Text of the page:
MISSISSIPPI RIVER — The Army Corps of Engineers will be getting $55 million in emergency funds to pay for dredging the silting Mississippi River — a sum that will help the corps maintain the river’s channel to depths ships need to safely move up and down the waterway.
The new funds are from a recent emergency spending bill and were allocated to the corps this week, U.S. Rep. Steve Scalise, R-La., said yesterday.
Rachel Rodi, a corps spokeswoman, said the money increases the corps’ ability to dredge the river and “eases concerns for the rest of the year.”
The corps had about $70 million this year for dredging. With the new funds, the corps will have more than $120 million, which is more than the corps has gotten in years past for dredging.
The corps cut its dredging budget last year and maritime businesses have been complaining about the channel narrowing and silting in. A coal freighter ran aground briefly Tuesday, highlighting problems in the channel.
Last week, maritime businesses released a report showing that the U.S. economy faced losing billions of dollars in trade unless the corps’ budget for dredging was increased to prevent the river from silting in.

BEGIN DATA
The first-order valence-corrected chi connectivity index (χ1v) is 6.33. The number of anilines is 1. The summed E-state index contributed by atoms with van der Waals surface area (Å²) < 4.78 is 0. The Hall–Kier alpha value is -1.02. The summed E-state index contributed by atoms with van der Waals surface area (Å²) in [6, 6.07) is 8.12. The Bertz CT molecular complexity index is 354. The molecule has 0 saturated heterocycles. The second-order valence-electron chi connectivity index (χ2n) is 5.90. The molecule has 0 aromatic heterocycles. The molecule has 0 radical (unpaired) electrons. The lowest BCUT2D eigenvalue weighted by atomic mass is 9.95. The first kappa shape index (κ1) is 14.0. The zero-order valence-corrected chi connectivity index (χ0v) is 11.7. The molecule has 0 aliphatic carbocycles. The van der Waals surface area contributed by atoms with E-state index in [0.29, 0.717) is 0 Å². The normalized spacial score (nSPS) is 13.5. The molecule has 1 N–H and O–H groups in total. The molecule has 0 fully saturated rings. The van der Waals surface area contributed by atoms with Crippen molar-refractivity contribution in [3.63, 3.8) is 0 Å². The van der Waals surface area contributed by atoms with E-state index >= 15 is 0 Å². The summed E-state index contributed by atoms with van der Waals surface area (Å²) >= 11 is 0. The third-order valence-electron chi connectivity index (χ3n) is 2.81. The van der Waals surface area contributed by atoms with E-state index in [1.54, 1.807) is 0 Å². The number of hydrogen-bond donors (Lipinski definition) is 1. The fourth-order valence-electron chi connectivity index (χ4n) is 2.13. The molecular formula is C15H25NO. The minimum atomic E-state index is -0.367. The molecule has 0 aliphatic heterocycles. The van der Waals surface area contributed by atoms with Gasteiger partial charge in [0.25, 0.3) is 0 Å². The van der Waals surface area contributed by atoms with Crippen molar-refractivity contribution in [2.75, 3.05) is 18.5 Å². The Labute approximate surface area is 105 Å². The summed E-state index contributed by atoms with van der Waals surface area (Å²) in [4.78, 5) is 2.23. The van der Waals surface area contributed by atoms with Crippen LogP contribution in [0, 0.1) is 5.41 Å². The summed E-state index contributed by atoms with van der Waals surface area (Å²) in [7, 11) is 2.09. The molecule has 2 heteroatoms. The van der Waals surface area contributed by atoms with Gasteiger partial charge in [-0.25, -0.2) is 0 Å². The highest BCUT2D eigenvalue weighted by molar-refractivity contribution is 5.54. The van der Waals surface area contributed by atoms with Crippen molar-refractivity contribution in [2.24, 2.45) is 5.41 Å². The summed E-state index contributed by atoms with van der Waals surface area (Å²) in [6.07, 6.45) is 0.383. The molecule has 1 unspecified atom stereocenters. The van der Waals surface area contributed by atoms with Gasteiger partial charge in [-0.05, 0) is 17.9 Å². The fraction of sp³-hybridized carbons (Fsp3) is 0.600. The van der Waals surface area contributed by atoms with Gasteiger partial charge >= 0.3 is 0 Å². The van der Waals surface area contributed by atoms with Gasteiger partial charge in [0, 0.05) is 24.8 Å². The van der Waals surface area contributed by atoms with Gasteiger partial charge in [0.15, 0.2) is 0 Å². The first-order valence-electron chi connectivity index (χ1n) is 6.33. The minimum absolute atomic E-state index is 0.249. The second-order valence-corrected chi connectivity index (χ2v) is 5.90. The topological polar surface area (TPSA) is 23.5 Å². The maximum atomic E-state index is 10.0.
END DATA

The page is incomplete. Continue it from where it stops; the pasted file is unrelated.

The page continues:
Every year, the corps keeps the channel open with dredges that remove mud and allow ships to get to the Port of New Orleans. But in the last year, the corps has seen its dredging budget cut by about $45 million.
The Mississippi River is a major thoroughfare to the world’s markets for grain, soybeans, pig iron, coal and many other products for 29 states and Canada. About 60 percent of U.S. grain exports cross the mouth of the Mississippi. Between $85 billion and $104 billion in foreign trade passes through New Orleans, according to figures from the Customs and Border Protection.
But the river carries huge amounts of silt and sediment — about 200 million tons a year — and unless it is stirred up by dredges the river clogs up and that forces ships to reduce their draft — in other words, how much cargo they can carry. Draft is the depth of a loaded vessel’s keel below the water line.
Yesterday, the corps said it was sending a hopper dredge to clear the channel near Venice.